Home > Where You Live > Canton > Car-Free Day? No problem. We send Emma out to learn how to cycle — at the age of 21

Car-Free Day? No problem. We send Emma out to learn how to cycle — at the age of 21

Cardiff Council plans to reduce the city’s environmental issues by holding a Car-Free Day in September. To do our bit we gave reporter Emma James the task of learning to ride a bike — at the age of 21.

Reporter Emma James learns to ride a bike for September's "car free day"

Reporter Emma James who is learning to ride a bike ahead of September’s car-free day.

When I heard Cardiff Council wanted to encourage more cycling in the city, my initial reaction was a sense of inadequacy, as I had never learned to ride a bike as a child.

The fact I can’t ride a bike has perplexed many friends and colleagues over the years. Yes, I am a 21-year-old adult who can’t ride a bike, but learning was of no interest to my three-year-old self.

But as one of my friends pointed out, riding a bike is usually seen as something everyone does as part of growing up, like learning to walk or speak.

So now is as good a time as any to get some practice in.

Initially, I was concerned because I am quite possibly the clumsiest person in the world. Anyone who knows me will tell you I have all the balance and grace of a baby elephant ice skating.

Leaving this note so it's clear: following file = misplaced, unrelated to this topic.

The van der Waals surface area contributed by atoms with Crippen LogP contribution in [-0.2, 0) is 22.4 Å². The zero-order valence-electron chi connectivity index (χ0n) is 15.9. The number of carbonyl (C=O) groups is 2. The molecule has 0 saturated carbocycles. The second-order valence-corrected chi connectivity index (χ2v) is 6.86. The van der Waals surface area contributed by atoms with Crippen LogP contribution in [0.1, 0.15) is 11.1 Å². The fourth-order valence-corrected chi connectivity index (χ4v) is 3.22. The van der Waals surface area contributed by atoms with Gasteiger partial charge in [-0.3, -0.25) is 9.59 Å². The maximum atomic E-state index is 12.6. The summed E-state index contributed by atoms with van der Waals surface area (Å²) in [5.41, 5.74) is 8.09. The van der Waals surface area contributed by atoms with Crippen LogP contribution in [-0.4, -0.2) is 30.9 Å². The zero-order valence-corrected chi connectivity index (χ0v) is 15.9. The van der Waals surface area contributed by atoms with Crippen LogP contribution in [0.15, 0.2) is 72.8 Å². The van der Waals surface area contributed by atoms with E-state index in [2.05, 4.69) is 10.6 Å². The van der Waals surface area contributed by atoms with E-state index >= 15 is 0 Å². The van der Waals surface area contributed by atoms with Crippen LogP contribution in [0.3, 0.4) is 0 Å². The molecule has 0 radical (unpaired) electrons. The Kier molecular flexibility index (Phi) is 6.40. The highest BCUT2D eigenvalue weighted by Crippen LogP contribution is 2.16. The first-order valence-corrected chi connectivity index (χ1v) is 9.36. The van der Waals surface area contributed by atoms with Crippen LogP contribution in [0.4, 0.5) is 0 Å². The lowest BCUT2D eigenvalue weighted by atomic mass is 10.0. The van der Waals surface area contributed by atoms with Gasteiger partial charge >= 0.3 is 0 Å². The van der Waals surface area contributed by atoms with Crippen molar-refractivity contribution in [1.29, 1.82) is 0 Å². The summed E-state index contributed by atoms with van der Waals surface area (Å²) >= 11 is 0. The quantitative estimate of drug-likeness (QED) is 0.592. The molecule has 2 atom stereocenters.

Surprisingly the most difficult part of riding a bike is actually trying to get on. It may look easy but trying to balance while searching frantically for the pedals is a hard task. I don’t know how three-year-olds manage it.

Once I was lifted on to the bike, I didn’t know what to do. My friend kept shouting for me to pedal faster and move the handlebars to make sure I kept my balance. While I frantically writhed along the road, I felt like a floppy fish that had never learned to swim.

What I actually felt when I tried to follow his advice was fear. Fear of the unknown. How was I meant to stop? What did I do once I was set free to ride by myself?

People say riding a bike makes you feel free and relaxed but all I could think was “I am going to die.”


Emma about to fall off her bike

Why did I chose not to wear a helmet? I still don’t know. I threw the bike down the minute I started to fall – it was the only way I thought I would survive.

Unfortunately for the bike, it didn’t. It was broken by the end of the day.

When you are able to move by yourself, with hardly any help, it is exhilarating. Once my friend let go, I finally understood how a child felt when their stabilisers are taken away.

“I’m doing it! I’m doing it!” I shouted, but the moment soon wore off and I fell yet again.

I may only have lasted a few yards by myself, but I guess I can now say I can ride a bike.

While all this was going on a man smoking in a nearby doorway was laughing at my lack of ability. To make conversation I asked him whether he knew how to ride a bike. “Yes” he said, with a quizzical look as if I had asked him whether he had knees.

The best way to learn was to go for it – even though I fell off the bike more times than I could count. I may be covered in bruises but the whole experience was enjoyable.

So now, although I may not be the most competent cyclist in the world, I’m not quite ready to hang up my helmet.

If you are in Cardiff on Car-Free Day in September, I warn you in advance, that I will be there on my bike, and I will not be held accountable for any danger I may cause.

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